With films like Narc, Smokin’ Aces and The A Team on the resume, Joe Carnahan’s oeuvre (I’m sure he’d laugh at the use of the word) can look like the work of a man who went out on a lot of heady cocaine-blizzard nights in the 1990s, and never quite came back. This latest in the same vein is a “night from hell” affair for Patrick Wilson, ideally cast for once, as a bit of a chump and acting wannabe who makes ends meet by driving a stretch limo. To Wilson driving all over town, Carnahan adds an unnecessary voiceover, a redundant dead limo-driver buddy offering advice, a couple of fairly pointless deadbeat Russians, a distracting eccentric billionaire (uncredited Chris Pine overacting exuberantly), an irrelevant undercover cop team, a superfluous white homeboy and his bitches, and so on, a sticky tower of chaos, the filmic equivalent of a knickerbocker glory, with extra nuts and sauce and a flake stuck on the top. If life is what happens while you’re making other plans, Carnahan’s film is a case of same/same. There’s no big plot – something about one limo company stealing clients from another – just a series of unlovable, unlikely and improbable people piling on top of each other and having schlocky conversations. It’s Smokin’ Aces in the back of a car, pretty much. Most of the major food groups are missing. It’s great fun. Juliette Binoche is not in it.
Dream Home (Network, cert 18)
It’s taken five years for this Hong Kong shocker about a meek call centre miss murdering her way towards her preferred apartment – one with a harbour view – to arrive in this country. Maybe London’s overheated property market has prompted its arrival. The film itself doesn’t actually say much about property, though it’s keen to lay the blame for displaced people and the general anxiety about accommodation at the door of capitalism, and the film’s temporal setting, between the handover of Hong Kong to the Chinese in 1997 and the economic crash of 2007, reinforces that. But mostly it’s keen to show us gory stuff, the whole thing kicking off nicely with our heroine (Josie Ho) popping a plastic bag over a sleeping man’s head, then securing it with a zip tie, the camera going in close as he tries to cut the thing off with a badly wielded craft knife. Oh dear, blood everywhere. Later on we have a man stabbed in the neck with a broken bong, and a woman with a jagged plank of wood rammed right through her open mouth and into her brain cavity. I think it was the brain cavity, but to be quite honest when a barely dressed woman is staggering about with about four foot of wood sticking straight out of her gaping maw, you don’t always take everything in. Enough detail. You get the point. This isn’t a great film in terms of plot – too much backstory about this poor murderous woman being turned to the dark side by her family’s mistreatment by rapacious property speculators. As if we need to understand the exact motivation of a mad death-dealer in a slasher movie. But, I will say this, director Pang Ho-Cheung knows how to choreograph gore, understands that small trigger points are as squirm-inducing as showpiece stuntorama (the slicing of the webby membrane that separates thumb from forefinger, for instance), and has a keen appreciation for gruesome sounds. There are awful bloody gurgles that will keep a lot of people awake at night.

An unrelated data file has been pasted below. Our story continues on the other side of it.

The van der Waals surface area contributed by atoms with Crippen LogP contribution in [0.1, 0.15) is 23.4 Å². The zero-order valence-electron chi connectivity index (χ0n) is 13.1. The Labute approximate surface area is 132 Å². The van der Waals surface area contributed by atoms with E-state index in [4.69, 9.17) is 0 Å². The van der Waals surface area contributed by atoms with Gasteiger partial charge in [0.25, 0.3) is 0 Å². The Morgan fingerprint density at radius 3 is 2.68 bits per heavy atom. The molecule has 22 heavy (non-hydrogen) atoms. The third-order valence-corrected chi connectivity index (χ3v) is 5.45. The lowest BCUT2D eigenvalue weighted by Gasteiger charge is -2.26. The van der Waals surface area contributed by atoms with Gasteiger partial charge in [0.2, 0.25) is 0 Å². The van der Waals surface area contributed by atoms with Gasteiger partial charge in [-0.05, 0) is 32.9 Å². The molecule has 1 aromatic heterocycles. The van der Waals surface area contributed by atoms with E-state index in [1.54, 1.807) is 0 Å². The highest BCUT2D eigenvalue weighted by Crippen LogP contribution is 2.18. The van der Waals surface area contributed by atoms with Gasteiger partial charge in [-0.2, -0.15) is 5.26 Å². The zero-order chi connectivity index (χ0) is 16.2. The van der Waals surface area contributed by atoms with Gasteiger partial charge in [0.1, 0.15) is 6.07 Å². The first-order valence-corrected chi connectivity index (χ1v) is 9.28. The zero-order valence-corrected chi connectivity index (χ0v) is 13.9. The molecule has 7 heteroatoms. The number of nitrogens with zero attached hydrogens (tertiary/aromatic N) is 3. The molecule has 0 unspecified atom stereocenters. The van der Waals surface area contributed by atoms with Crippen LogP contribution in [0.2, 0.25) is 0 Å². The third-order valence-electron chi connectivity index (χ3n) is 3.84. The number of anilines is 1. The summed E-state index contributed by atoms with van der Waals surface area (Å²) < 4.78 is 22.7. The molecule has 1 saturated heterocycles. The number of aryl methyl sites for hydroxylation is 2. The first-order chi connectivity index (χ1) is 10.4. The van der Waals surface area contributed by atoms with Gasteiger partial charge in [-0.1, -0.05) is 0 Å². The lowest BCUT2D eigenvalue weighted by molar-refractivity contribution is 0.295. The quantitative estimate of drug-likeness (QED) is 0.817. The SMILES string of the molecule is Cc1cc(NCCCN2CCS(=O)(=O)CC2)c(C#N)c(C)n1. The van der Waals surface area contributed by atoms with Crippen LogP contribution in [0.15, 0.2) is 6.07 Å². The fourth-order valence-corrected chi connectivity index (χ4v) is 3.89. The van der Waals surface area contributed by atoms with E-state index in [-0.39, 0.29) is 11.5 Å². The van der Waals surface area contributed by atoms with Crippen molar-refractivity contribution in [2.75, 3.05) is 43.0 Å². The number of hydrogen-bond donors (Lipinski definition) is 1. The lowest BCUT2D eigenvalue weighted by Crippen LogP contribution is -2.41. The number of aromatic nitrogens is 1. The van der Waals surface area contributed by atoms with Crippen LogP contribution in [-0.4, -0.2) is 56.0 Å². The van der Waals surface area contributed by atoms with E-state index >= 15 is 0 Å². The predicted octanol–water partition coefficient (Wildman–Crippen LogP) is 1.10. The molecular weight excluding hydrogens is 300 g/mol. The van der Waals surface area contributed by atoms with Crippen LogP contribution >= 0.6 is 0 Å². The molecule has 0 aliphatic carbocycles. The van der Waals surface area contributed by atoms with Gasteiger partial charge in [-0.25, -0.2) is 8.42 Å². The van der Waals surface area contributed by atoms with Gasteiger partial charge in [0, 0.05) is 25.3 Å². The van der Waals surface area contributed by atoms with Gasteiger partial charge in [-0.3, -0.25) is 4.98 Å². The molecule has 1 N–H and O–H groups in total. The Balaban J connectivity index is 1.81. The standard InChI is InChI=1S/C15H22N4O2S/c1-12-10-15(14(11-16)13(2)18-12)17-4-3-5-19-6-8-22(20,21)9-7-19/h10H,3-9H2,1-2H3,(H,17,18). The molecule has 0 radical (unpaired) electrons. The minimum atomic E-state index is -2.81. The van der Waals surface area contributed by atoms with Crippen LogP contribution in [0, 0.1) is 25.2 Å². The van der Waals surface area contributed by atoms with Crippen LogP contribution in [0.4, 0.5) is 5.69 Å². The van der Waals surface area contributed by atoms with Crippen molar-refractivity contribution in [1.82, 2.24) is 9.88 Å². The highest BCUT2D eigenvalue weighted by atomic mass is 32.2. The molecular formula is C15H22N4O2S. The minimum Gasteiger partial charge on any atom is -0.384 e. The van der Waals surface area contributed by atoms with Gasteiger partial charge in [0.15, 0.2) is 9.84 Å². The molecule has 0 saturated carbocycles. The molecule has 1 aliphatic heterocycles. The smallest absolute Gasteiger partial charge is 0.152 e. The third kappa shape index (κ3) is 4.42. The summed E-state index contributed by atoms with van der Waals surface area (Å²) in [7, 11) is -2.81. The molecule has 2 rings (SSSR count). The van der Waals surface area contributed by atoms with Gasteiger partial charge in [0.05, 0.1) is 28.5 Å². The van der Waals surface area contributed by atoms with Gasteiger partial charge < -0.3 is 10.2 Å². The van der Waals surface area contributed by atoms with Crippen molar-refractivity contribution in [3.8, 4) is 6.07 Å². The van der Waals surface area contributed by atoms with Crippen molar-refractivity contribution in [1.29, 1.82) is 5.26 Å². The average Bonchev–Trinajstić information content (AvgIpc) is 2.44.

Kingsman: The Secret Service (Fox, cert 15)
The trailer makes it look great – a light-fingered street kid taken in hand by a suave gent, played by Colin Firth, a member of a secret spy organisation headed by a guy called Arthur, everyone else being named after a knight of the Round Table. Michael Caine, Mark Strong and Samuel L Jackson stoke up the anticipation too, as does Mark Hamill’s amusing turn early on as a bumbling old professor, about as far from Luke Skywalker as it’s possible to get. And for vintage gents like me, Firth’s use of a brolly as a weapon, and the use of Savile Row, St James’s and so on all lend a certain John Steed of The Avengers flavour (British 1960s Avengers) which is all rather jolly. And Matthew Vaughan directs, Jane Goldman writes – and they’ve had their moments, Kick-Ass, notably. But The Kingsman just isn’t good enough in pretty much every department – it’s underwritten and has an idiot plot, the music takes us places we’ve already arrived, the hero (Taron Egerton) is bland and irritating and his street gear is mysteriously 1990s. And it just hasn’t had enough money spent where it matters – even the wood panelling in the Savile Row tailors looks like a paint effect. Samuel L, again dressed in outlandish clothes, does another of his mad villain turns, as the megalomaniac handing out a sim card free to everyone in the world, a sim card that will, at the pull of this lever, render them all… end of sentence lost in the sound of mad cackling and moustache rustling. You can take issue with its underlying worldview – that it’s so much better to be posh than not – but that would be to dignify a film that isn’t worth spending any real time on, one that can’t decide whether it’s James Bond or Austin Powers.
© Steve Morrissey 2015